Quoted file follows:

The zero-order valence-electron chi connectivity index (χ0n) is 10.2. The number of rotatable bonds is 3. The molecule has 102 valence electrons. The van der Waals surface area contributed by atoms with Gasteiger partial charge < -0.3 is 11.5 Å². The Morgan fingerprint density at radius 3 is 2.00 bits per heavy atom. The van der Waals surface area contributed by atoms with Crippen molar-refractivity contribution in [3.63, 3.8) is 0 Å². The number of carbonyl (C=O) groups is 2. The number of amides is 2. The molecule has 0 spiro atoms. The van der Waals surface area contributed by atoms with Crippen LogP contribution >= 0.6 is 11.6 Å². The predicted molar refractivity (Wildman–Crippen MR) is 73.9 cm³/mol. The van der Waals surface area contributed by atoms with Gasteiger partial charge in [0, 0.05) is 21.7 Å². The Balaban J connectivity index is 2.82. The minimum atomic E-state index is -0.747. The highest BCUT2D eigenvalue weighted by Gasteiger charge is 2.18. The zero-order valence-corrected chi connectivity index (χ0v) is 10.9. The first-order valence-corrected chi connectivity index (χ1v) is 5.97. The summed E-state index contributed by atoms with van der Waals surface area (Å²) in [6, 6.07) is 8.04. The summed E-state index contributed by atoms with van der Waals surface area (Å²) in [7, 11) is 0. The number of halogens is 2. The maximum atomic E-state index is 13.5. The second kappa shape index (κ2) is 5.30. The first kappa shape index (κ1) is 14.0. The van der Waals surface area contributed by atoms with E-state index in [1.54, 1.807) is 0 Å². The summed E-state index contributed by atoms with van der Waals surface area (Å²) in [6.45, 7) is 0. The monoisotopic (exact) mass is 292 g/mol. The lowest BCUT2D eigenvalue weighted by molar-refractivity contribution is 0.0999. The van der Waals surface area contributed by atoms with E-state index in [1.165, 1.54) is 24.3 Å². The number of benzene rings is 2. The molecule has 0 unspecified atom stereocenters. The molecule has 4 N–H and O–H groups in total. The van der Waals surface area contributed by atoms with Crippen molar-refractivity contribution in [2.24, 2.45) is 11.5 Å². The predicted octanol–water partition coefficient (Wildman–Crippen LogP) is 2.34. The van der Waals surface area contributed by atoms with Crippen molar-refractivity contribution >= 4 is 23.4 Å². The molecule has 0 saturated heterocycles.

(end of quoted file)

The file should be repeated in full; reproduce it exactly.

The zero-order valence-electron chi connectivity index (χ0n) is 10.2. The number of rotatable bonds is 3. The molecule has 102 valence electrons. The van der Waals surface area contributed by atoms with Gasteiger partial charge < -0.3 is 11.5 Å². The Morgan fingerprint density at radius 3 is 2.00 bits per heavy atom. The van der Waals surface area contributed by atoms with Crippen molar-refractivity contribution in [3.63, 3.8) is 0 Å². The number of carbonyl (C=O) groups is 2. The number of amides is 2. The molecule has 0 spiro atoms. The van der Waals surface area contributed by atoms with Crippen LogP contribution >= 0.6 is 11.6 Å². The predicted molar refractivity (Wildman–Crippen MR) is 73.9 cm³/mol. The van der Waals surface area contributed by atoms with Gasteiger partial charge in [0, 0.05) is 21.7 Å². The Balaban J connectivity index is 2.82. The minimum atomic E-state index is -0.747. The highest BCUT2D eigenvalue weighted by Gasteiger charge is 2.18. The zero-order valence-corrected chi connectivity index (χ0v) is 10.9. The first-order valence-corrected chi connectivity index (χ1v) is 5.97. The summed E-state index contributed by atoms with van der Waals surface area (Å²) in [6, 6.07) is 8.04. The summed E-state index contributed by atoms with van der Waals surface area (Å²) in [7, 11) is 0. The number of halogens is 2. The maximum atomic E-state index is 13.5. The second kappa shape index (κ2) is 5.30. The first kappa shape index (κ1) is 14.0. The van der Waals surface area contributed by atoms with E-state index in [1.54, 1.807) is 0 Å². The summed E-state index contributed by atoms with van der Waals surface area (Å²) in [6.45, 7) is 0. The monoisotopic (exact) mass is 292 g/mol. The lowest BCUT2D eigenvalue weighted by molar-refractivity contribution is 0.0999. The van der Waals surface area contributed by atoms with E-state index in [1.165, 1.54) is 24.3 Å². The number of benzene rings is 2. The molecule has 0 unspecified atom stereocenters. The molecule has 4 N–H and O–H groups in total. The van der Waals surface area contributed by atoms with Crippen molar-refractivity contribution in [2.24, 2.45) is 11.5 Å². The predicted octanol–water partition coefficient (Wildman–Crippen LogP) is 2.34. The van der Waals surface area contributed by atoms with Crippen molar-refractivity contribution >= 4 is 23.4 Å². The molecule has 0 saturated heterocycles.